Whilst you might be able to afford the IVA initially, things can change. Fortunately, IVAs are flexible so they can be adapted – within reason – to suit your changing circumstances. Depending on your situation, it’s possible that your payments could be reduced for a period of time. The length of your IVA could also be extended. An extension to six years rather than five is not uncommon. Longer extensions are rarer but can be arranged. According to The Government’s latest figures:
“9% of IVAs registered in 2011 and 3% in 2010 were still ongoing, having started around 7 or 8 years earlier.”
How else could I lower my IVA payments?
If you can’t afford the minimum monthly payment for an IVA, you could lower that minimum in a variety of ways:
Lump sum: Windfalls (e.g. inheritance or lottery wins) will be taken into account when working out your IVA, but other lump sums may be treated differently. If you can arrange a lump sum gift from a relative, for example, it may be sufficient to lower your monthly payment.
Pension: If you’re over 55 and have a defined contribution pension you may be able to release a portion of the money in your pension and put it towards your IVA. This will, however, reduce your pension. It’s not an option to be considered lightly and you should seek professional advice before making a decision.
Assets: If you can put something of value into your IVA ‘pot’ you may be able to lower your monthly payments. Property, land, cars, art or jewellery could all contribute to lowering your debt. Be aware though, that they could also be used to increase the total portion of the debt you repay rather than helping you lower your payments – so seek independent advice first.
What happens if I miss an IVA payment?
Quite possibly nothing, providing you let your IVA practitioner know as soon as you realise you won’t be able to pay. There’s flexibility built into the system to extend your IVA or alter later payments if you can’t make the occasional payment.
If you believe you’ll be unable to make any payment going forward, however, see our guide What if I Can’t Pay My IVA?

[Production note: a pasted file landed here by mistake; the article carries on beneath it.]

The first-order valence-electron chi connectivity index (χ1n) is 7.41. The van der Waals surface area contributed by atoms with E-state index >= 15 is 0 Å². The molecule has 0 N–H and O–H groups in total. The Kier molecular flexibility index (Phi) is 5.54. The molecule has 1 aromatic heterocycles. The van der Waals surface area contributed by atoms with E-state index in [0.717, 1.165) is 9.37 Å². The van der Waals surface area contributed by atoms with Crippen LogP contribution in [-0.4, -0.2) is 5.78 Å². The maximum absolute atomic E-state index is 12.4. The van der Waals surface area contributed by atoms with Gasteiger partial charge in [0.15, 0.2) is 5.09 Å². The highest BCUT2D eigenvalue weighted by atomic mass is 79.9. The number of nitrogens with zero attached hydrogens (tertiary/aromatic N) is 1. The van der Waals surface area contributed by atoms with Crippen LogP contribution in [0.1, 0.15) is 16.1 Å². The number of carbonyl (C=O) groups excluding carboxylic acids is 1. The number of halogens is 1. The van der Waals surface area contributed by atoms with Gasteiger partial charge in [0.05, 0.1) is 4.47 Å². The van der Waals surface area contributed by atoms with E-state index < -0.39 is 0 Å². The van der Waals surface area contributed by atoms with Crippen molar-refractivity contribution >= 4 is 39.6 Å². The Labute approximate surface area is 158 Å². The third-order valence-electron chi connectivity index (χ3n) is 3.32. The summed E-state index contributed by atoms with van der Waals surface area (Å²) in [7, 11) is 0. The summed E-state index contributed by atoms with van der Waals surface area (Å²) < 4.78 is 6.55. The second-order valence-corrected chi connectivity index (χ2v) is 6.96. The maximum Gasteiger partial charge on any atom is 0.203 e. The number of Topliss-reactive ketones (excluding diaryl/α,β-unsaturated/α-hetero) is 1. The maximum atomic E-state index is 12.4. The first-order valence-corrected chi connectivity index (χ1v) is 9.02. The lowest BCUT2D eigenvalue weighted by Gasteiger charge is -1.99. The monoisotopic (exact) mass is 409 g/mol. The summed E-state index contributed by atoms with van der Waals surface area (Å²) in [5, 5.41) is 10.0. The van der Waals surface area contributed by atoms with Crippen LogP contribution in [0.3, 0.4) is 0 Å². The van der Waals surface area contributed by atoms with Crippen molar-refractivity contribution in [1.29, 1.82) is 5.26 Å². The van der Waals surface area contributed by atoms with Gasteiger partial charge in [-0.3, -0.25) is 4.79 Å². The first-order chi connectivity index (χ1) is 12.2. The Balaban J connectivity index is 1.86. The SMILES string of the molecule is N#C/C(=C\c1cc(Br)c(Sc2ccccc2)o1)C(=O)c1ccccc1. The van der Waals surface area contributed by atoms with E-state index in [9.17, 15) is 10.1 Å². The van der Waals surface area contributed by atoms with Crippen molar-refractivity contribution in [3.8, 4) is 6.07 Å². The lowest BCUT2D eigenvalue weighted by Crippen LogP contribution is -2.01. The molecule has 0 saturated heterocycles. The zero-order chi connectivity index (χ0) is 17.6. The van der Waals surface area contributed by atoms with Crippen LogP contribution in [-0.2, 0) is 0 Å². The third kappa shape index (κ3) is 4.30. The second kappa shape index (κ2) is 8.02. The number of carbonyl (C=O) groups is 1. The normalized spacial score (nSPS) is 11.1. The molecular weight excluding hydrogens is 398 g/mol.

What’s the situation in Scotland?
Scotland uses protected trust deeds (also known as Scottish trust deeds) rather than IVAs. The goal is much the same, although some of the details vary. Some of the differences between IVAs and Scottish trust deeds can have an impact on affordability. For example, you’ll only need £5,000 of debt (half of the amount required by an IVA) and the term can be as low as 4 years.
To find out whether a protected trust deed could be the right route out of debt for you, talk to us now.
- Apply For An IVA
- Is An IVA Worth It?
- Are IVAs a Government Scheme?
- What If I Can’t Pay My IVA?
- Can I Get An IVA If I’m Self Employed?
- Rebuilding My Credit Rating After An IVA
- IVAs: What Will I Need To Show My Insolvency Practitioner?
- Who’s Most Likely to Need an IVA?
- How Much Does An IVA Cost?
- Can I Afford An IVA?
- IVAs – Can I Lose My Home?
- IVA And Trust Deeds | Whats The Difference?
- How Will My IVA Affect My Parents?
- An IVA Mythbuster
- Can An IVA Be Rejected?
Trust Deed Example
Example Unsecured Debts
|2||Credit card 1||£6,812|
Your Monthly Repayments Would Be
a Scottish Trust Deed £748
(total contractual repayments)
a Scottish Trust Deed £295
(total contractual repayments)
* Subject to creditor acceptance
* Payment subject to individual circumstances
* Credit rating may be affected
* Fees apply, subject to individual's circumstances. For more information on our fees click here